While you might be tempted to orient the encryption discussion around the ramifications of not adhering to compliance regulations, don't go down that road. Most often, the argument won't work. Many customers take an "it can't happen to me attitude" or explain that they are doing what their organization's legal counsel has advised, which can either end the discussion or send you down the hall to see the corporate attorney.
So, instead of spending time citing facts and figures about compliance, make encryption an IT issue. Most IT professionals will agree that data leaving the building needs to be in an unreadable fashion, and they know that data is leaving their building.
The obvious example is tape. If the customer is shipping tape off-site, they need to be encrypting that tape to make it unreadable. This can be done via tape drives with native encryption, like LTO-4 format drives, or by implementing a stand-alone appliance -- like those from NetApp or Thales -- that encrypts data regardless of the tape drive used. The stand-alone appliance uses a common encryption method across differing tape formats.
The next example is user data leaving the building. While this is mostly a network and building security issue, but storage resellers can apply laptop data protection to secure local data. Once the data is successfully backed up, your customer can use technologies like Spearstone's DiskAgent to perform a remote wipe, or they can enable on-device authentication with destruct-on-failure capabilities via another utility.
The issue of user laptops leaving the building also can naturally lead to a discussion about a virtual desktop infrastructure. While mobile capabilities have long been a shortcoming in VDI products, Citrix and VMware are rapidly closing that gap, with the ability to access VDI resources while offline, though the products differ in their implementations.
VMware View and Citrix XenDesktop allow admins to store all user data locally on the SAN. If a laptop is stolen or lost, a remote wipe can be performed. And, they'll be able to get that user back up and running the moment they can find another desktop or laptop and connect to the Internet.
Finally, let's talk about storage in the data center. Many storage managers will push back on encrypting this data. That's because once a user authenticates into the network, most encryption is defeated.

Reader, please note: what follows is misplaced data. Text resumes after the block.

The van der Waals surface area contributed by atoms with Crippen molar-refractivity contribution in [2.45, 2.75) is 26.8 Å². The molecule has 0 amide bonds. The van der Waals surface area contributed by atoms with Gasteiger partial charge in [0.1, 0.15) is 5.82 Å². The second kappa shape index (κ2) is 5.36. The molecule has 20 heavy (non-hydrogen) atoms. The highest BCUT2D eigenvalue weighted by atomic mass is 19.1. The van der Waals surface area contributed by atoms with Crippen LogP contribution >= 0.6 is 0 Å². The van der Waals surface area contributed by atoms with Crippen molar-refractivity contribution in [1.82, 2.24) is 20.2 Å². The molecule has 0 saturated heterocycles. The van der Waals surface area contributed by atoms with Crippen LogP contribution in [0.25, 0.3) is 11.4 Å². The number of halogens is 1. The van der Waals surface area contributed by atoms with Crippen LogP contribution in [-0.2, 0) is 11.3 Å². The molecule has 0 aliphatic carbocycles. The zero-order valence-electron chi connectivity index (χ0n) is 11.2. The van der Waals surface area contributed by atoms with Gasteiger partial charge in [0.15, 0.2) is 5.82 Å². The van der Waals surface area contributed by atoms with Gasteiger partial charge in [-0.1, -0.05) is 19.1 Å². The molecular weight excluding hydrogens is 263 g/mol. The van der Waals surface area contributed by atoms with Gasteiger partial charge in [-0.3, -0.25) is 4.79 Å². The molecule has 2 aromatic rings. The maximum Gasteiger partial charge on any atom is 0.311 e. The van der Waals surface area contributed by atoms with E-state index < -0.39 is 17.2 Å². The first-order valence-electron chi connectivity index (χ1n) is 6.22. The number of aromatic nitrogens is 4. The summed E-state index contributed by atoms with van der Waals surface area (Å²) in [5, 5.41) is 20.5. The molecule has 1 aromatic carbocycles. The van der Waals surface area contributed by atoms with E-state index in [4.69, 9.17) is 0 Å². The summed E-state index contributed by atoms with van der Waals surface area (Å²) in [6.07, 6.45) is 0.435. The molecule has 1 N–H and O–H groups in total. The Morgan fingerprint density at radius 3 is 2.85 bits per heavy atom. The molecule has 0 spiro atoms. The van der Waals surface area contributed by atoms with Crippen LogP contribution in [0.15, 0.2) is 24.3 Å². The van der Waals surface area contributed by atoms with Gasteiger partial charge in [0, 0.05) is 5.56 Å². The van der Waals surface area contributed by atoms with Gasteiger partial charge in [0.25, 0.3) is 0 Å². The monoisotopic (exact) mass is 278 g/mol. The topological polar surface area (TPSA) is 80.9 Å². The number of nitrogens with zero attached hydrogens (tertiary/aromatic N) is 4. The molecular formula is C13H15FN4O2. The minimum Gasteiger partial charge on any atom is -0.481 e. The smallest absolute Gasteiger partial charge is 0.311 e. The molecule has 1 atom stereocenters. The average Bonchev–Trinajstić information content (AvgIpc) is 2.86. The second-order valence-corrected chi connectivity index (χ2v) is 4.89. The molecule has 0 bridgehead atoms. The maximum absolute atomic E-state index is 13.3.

What they often fail to consider is the threat posed by data center storage -- rather than just the data itself -- leaving the building. And data center storage does leave the building, typically in two scenarios: when a drive has died and needs to be sent in for return, and when an array is decommissioned.
In both cases, there is real data on those drives, and people who really know what they're doing can pull data from a single drive that used to be in an array and find things like Social Security numbers. Worse than that, decommissioned arrays that end up in the trash or on eBay carry the complete data set.
Both of these scenarios can be addressed quickly and easily with encryption. This can be done at the drive level (companies like Seagate offer encrypted drives) or at the SAN switch level (companies like Brocade have encryption blades that plug into its SAN switches). In either case, simply remove the encryption key from the drive or the array, and the data is totally unreadable.
Focusing on fines and jail time in your discussions with customers will end up making storage encryption a long, hard sale. But if you instead address the issues that really affect them, it becomes an obvious project for them to embark on.
Here is Kevin Beaver's story on storage encryption:
Storage encryption essentials
The assumption that firewalls, file permissions and passwords provide enough security without the additional overhead of storage encryption is no longer true. There are plenty of opportunities for secure storage systems to be compromised by forces both outside and inside your organization. Storage-area networks (SANs), network-attached storage (NAS) and direct-attached storage (DAS) systems are goldmines of sensitive information waiting to be exploited.
Here are some tips to help you begin a storage encryption project in your organization.
Getting started: Identify your weaknesses
There a few things you need to think about before you get started with storage encryption. First, determine your current data storage weaknesses -- you can't protect what you don't acknowledge.
Read the rest of Kevin's story about storage encryption.
About the author
George Crump is president and founder of Storage Switzerland, an IT analyst firm focused on the storage and virtualization segments. With 25 years of experience designing storage solutions for data centers across the United States, he has seen the birth of such technologies as RAID, NAS and SAN. Prior to founding Storage Switzerland, George was chief technology officer at one of the nation's largest storage integrators, where he was in charge of technology testing, integration and product selection. Find Storage Switzerland's disclosure statement here. This was first published in October 2009
This was first published in October 2009